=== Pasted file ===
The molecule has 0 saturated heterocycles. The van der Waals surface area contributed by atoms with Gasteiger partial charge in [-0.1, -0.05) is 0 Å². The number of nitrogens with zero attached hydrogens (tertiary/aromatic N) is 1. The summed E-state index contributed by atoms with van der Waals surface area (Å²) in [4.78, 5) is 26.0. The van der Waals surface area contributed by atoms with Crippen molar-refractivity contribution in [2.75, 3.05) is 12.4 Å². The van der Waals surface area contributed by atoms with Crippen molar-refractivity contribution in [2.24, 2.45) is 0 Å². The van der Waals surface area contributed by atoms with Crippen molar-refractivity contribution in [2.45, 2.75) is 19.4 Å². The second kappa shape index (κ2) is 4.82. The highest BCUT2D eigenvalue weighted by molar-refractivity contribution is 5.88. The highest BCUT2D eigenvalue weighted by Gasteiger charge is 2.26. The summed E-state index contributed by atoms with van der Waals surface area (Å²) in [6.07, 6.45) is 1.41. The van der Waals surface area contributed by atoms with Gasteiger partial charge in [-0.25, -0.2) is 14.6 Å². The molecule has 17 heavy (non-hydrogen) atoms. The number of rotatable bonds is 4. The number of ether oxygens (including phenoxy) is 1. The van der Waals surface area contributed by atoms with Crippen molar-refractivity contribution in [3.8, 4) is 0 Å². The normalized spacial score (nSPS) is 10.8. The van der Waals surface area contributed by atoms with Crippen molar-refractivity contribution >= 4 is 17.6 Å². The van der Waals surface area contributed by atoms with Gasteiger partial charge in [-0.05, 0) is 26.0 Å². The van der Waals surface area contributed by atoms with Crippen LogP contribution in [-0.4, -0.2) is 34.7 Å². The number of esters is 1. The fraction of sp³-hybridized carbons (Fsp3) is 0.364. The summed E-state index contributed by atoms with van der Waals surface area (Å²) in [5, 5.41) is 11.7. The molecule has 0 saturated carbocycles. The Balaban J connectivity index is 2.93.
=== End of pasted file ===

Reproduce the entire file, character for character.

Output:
The molecule has 0 saturated heterocycles. The van der Waals surface area contributed by atoms with Gasteiger partial charge in [-0.1, -0.05) is 0 Å². The number of nitrogens with zero attached hydrogens (tertiary/aromatic N) is 1. The summed E-state index contributed by atoms with van der Waals surface area (Å²) in [4.78, 5) is 26.0. The van der Waals surface area contributed by atoms with Crippen molar-refractivity contribution in [2.75, 3.05) is 12.4 Å². The van der Waals surface area contributed by atoms with Crippen molar-refractivity contribution in [2.24, 2.45) is 0 Å². The van der Waals surface area contributed by atoms with Crippen molar-refractivity contribution in [2.45, 2.75) is 19.4 Å². The second kappa shape index (κ2) is 4.82. The highest BCUT2D eigenvalue weighted by molar-refractivity contribution is 5.88. The highest BCUT2D eigenvalue weighted by Gasteiger charge is 2.26. The summed E-state index contributed by atoms with van der Waals surface area (Å²) in [6.07, 6.45) is 1.41. The van der Waals surface area contributed by atoms with Gasteiger partial charge in [-0.25, -0.2) is 14.6 Å². The molecule has 17 heavy (non-hydrogen) atoms. The number of rotatable bonds is 4. The number of ether oxygens (including phenoxy) is 1. The van der Waals surface area contributed by atoms with Crippen molar-refractivity contribution in [3.8, 4) is 0 Å². The normalized spacial score (nSPS) is 10.8. The van der Waals surface area contributed by atoms with Crippen molar-refractivity contribution >= 4 is 17.6 Å². The van der Waals surface area contributed by atoms with Gasteiger partial charge in [-0.05, 0) is 26.0 Å². The van der Waals surface area contributed by atoms with Crippen LogP contribution in [-0.4, -0.2) is 34.7 Å². The number of esters is 1. The fraction of sp³-hybridized carbons (Fsp3) is 0.364. The summed E-state index contributed by atoms with van der Waals surface area (Å²) in [5, 5.41) is 11.7. The molecule has 0 saturated carbocycles. The Balaban J connectivity index is 2.93.